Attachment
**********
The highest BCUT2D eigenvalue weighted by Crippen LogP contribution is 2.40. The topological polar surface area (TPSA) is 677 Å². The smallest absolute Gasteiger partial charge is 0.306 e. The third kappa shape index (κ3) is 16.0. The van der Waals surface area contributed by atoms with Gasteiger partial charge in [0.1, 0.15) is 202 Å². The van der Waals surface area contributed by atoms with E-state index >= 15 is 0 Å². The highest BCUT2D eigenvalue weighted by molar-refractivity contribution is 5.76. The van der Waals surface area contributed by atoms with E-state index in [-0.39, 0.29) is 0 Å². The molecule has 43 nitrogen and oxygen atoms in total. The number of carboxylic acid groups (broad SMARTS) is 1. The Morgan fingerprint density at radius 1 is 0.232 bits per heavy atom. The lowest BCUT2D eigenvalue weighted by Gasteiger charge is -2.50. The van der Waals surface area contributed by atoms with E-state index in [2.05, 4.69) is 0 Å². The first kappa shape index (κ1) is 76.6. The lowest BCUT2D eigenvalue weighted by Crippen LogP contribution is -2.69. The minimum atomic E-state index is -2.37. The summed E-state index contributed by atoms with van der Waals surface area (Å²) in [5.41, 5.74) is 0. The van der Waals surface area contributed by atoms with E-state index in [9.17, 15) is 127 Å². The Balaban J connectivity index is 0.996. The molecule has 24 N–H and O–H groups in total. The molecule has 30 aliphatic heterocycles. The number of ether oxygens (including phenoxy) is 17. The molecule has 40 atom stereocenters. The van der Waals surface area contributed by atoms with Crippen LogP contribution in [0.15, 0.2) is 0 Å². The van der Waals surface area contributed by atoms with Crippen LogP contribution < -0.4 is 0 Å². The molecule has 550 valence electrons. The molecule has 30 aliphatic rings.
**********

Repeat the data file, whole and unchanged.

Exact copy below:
The highest BCUT2D eigenvalue weighted by Crippen LogP contribution is 2.40. The topological polar surface area (TPSA) is 677 Å². The smallest absolute Gasteiger partial charge is 0.306 e. The third kappa shape index (κ3) is 16.0. The van der Waals surface area contributed by atoms with Gasteiger partial charge in [0.1, 0.15) is 202 Å². The van der Waals surface area contributed by atoms with E-state index >= 15 is 0 Å². The highest BCUT2D eigenvalue weighted by molar-refractivity contribution is 5.76. The van der Waals surface area contributed by atoms with E-state index in [-0.39, 0.29) is 0 Å². The molecule has 43 nitrogen and oxygen atoms in total. The number of carboxylic acid groups (broad SMARTS) is 1. The Morgan fingerprint density at radius 1 is 0.232 bits per heavy atom. The lowest BCUT2D eigenvalue weighted by Gasteiger charge is -2.50. The van der Waals surface area contributed by atoms with E-state index in [2.05, 4.69) is 0 Å². The first kappa shape index (κ1) is 76.6. The lowest BCUT2D eigenvalue weighted by Crippen LogP contribution is -2.69. The minimum atomic E-state index is -2.37. The summed E-state index contributed by atoms with van der Waals surface area (Å²) in [5.41, 5.74) is 0. The van der Waals surface area contributed by atoms with E-state index in [9.17, 15) is 127 Å². The Balaban J connectivity index is 0.996. The molecule has 24 N–H and O–H groups in total. The molecule has 30 aliphatic heterocycles. The number of ether oxygens (including phenoxy) is 17. The molecule has 40 atom stereocenters. The van der Waals surface area contributed by atoms with Crippen LogP contribution in [0.15, 0.2) is 0 Å². The van der Waals surface area contributed by atoms with Crippen LogP contribution < -0.4 is 0 Å². The molecule has 550 valence electrons. The molecule has 30 aliphatic rings.